The Greens’ leader wishes Obama every success in Afghanistan—but, like former defence department official Hugh White and other foreign policy analysts, believes that Australian troops have made a sufficient contribution. “Except in very extraordinary cases, and Afghanistan in 2010 is not one of them, our troops should be available for Australia's immediate regional security, stability and welfare,” he said.
In relation to Australia’s own region, Brown made clear he was talking about interventions in East Timor and Solomon Islands. “We do not underestimate the need for armed services to defend this nation and its neighbourhood,” he declared. “The Greens urged military intervention to stop the bloodshed in Timor Leste before the Howard government decided on that justifiable deployment.”
The 1999 intervention—and the continued occupation of East Timor by hundreds of Australian troops—was driven by Canberra’s determination to maintain control over the multi-billion dollar oil and gas reserves in the Timor Sea and shut out rival powers from the region. The Greens, in collaboration with the ex-left protest organisations, played the key role in providing the Howard government with the “humanitarian” ideological cover for the imperialist operation. Brown is now keen to remind ruling circles of the affair in order to demonstrate his credentials while urging a tactical shift on Afghanistan.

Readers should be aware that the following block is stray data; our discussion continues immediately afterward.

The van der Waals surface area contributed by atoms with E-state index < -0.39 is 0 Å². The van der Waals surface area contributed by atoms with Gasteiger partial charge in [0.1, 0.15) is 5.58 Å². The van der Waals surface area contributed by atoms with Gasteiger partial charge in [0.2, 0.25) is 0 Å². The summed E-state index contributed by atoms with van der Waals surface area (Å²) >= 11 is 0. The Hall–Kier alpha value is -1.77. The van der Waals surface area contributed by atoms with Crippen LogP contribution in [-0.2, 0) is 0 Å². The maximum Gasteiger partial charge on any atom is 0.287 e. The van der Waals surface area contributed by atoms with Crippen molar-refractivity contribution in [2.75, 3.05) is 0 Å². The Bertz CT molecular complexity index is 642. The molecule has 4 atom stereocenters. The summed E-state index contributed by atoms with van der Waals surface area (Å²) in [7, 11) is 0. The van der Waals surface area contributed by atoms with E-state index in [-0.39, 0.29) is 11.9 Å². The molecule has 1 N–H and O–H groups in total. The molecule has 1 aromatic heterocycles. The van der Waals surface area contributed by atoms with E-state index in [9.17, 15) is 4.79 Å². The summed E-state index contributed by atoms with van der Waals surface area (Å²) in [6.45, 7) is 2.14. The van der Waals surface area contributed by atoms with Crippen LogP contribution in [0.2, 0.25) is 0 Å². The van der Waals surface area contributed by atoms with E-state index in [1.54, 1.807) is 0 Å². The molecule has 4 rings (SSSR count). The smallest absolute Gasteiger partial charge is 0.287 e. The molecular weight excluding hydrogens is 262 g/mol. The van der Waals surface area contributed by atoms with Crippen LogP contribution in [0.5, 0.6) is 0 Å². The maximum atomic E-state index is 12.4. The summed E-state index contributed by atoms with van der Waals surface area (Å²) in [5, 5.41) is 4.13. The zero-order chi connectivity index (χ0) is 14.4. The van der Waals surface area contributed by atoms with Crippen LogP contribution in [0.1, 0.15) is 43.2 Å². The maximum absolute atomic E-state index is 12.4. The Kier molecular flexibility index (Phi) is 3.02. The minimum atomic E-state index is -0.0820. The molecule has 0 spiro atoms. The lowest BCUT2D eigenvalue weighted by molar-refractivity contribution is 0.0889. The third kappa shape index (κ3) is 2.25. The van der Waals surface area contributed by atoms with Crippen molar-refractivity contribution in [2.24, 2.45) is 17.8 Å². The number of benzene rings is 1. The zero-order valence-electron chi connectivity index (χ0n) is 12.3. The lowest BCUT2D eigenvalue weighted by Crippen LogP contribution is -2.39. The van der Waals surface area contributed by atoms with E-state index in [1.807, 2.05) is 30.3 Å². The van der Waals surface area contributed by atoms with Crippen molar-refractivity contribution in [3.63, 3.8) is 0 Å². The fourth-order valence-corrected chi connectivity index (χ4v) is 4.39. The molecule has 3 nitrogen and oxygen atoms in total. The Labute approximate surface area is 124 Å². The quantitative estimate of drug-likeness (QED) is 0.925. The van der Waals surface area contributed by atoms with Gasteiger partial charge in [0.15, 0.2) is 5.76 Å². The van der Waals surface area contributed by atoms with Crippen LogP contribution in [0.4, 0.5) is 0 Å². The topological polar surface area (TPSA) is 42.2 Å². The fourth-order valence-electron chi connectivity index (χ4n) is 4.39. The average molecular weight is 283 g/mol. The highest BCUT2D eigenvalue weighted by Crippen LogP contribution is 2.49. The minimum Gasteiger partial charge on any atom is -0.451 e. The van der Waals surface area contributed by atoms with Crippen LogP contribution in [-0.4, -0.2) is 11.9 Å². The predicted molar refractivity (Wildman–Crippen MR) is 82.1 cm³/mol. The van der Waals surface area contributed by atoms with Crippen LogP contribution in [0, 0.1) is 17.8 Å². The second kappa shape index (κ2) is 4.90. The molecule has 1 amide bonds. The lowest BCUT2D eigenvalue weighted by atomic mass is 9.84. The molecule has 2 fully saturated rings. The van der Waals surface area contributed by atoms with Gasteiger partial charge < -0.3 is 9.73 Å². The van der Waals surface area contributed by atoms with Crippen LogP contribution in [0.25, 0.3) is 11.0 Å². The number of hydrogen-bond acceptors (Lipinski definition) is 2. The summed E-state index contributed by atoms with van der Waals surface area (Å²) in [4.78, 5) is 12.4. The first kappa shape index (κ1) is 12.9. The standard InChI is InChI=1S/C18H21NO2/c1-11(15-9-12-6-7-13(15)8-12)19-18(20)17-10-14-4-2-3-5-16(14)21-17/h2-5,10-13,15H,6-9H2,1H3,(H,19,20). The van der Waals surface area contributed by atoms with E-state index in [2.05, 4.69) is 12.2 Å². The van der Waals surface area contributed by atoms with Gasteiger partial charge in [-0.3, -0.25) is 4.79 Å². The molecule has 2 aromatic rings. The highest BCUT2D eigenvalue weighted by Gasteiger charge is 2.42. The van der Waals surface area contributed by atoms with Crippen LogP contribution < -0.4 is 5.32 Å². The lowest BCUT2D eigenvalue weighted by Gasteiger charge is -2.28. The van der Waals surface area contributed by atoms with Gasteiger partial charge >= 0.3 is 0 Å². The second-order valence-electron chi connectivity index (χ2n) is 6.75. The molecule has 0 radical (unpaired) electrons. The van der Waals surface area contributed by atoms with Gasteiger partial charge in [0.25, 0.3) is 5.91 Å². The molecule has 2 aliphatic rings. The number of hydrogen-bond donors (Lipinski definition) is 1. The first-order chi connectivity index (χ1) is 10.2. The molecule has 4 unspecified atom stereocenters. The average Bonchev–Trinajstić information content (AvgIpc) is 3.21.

The Australian interviewed the senator last Thursday, noting that “Brown stresses he has never been anti-war, despite being a regular speaker at anti-war protests”. The Greens’ leader told the Murdoch newspaper: “It was the Greens, and that means me, who called for Australia’s troops to be sent into East Timor. That preceded John Howard’s decision to do just that.”